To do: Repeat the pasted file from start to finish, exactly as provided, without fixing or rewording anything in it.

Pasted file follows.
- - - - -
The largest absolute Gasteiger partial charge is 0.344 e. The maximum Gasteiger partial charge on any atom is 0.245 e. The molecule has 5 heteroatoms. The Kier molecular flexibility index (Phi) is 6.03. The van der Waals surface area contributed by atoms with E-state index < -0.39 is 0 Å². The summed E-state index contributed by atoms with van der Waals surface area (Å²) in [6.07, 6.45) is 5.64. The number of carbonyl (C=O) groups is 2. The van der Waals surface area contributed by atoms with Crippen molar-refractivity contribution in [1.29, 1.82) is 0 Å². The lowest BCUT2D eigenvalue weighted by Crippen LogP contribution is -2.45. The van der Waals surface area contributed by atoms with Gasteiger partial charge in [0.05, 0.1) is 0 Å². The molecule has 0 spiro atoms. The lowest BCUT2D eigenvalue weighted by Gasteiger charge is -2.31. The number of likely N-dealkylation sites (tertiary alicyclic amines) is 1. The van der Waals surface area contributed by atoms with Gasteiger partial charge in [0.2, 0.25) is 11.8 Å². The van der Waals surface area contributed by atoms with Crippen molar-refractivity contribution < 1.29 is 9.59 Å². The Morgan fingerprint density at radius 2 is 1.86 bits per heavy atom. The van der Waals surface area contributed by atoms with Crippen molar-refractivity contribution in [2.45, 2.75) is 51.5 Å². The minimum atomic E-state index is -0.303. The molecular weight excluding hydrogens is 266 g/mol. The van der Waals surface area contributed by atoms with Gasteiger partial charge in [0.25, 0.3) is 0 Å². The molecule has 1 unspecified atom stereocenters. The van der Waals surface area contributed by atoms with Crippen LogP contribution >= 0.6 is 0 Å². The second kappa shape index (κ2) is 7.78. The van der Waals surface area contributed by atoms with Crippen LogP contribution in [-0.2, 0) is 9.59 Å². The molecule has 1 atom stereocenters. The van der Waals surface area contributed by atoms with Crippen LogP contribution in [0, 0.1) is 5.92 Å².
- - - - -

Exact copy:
The largest absolute Gasteiger partial charge is 0.344 e. The maximum Gasteiger partial charge on any atom is 0.245 e. The molecule has 5 heteroatoms. The Kier molecular flexibility index (Phi) is 6.03. The van der Waals surface area contributed by atoms with E-state index < -0.39 is 0 Å². The summed E-state index contributed by atoms with van der Waals surface area (Å²) in [6.07, 6.45) is 5.64. The number of carbonyl (C=O) groups is 2. The van der Waals surface area contributed by atoms with Crippen molar-refractivity contribution in [1.29, 1.82) is 0 Å². The lowest BCUT2D eigenvalue weighted by Crippen LogP contribution is -2.45. The van der Waals surface area contributed by atoms with Gasteiger partial charge in [0.05, 0.1) is 0 Å². The molecule has 0 spiro atoms. The lowest BCUT2D eigenvalue weighted by Gasteiger charge is -2.31. The number of likely N-dealkylation sites (tertiary alicyclic amines) is 1. The van der Waals surface area contributed by atoms with Gasteiger partial charge in [0.2, 0.25) is 11.8 Å². The van der Waals surface area contributed by atoms with Crippen molar-refractivity contribution < 1.29 is 9.59 Å². The Morgan fingerprint density at radius 2 is 1.86 bits per heavy atom. The van der Waals surface area contributed by atoms with Crippen molar-refractivity contribution in [2.45, 2.75) is 51.5 Å². The minimum atomic E-state index is -0.303. The molecular weight excluding hydrogens is 266 g/mol. The van der Waals surface area contributed by atoms with Gasteiger partial charge in [0.25, 0.3) is 0 Å². The molecule has 1 unspecified atom stereocenters. The van der Waals surface area contributed by atoms with Crippen LogP contribution >= 0.6 is 0 Å². The second kappa shape index (κ2) is 7.78. The van der Waals surface area contributed by atoms with Crippen LogP contribution in [-0.2, 0) is 9.59 Å². The molecule has 1 atom stereocenters. The van der Waals surface area contributed by atoms with Crippen LogP contribution in [0, 0.1) is 5.92 Å².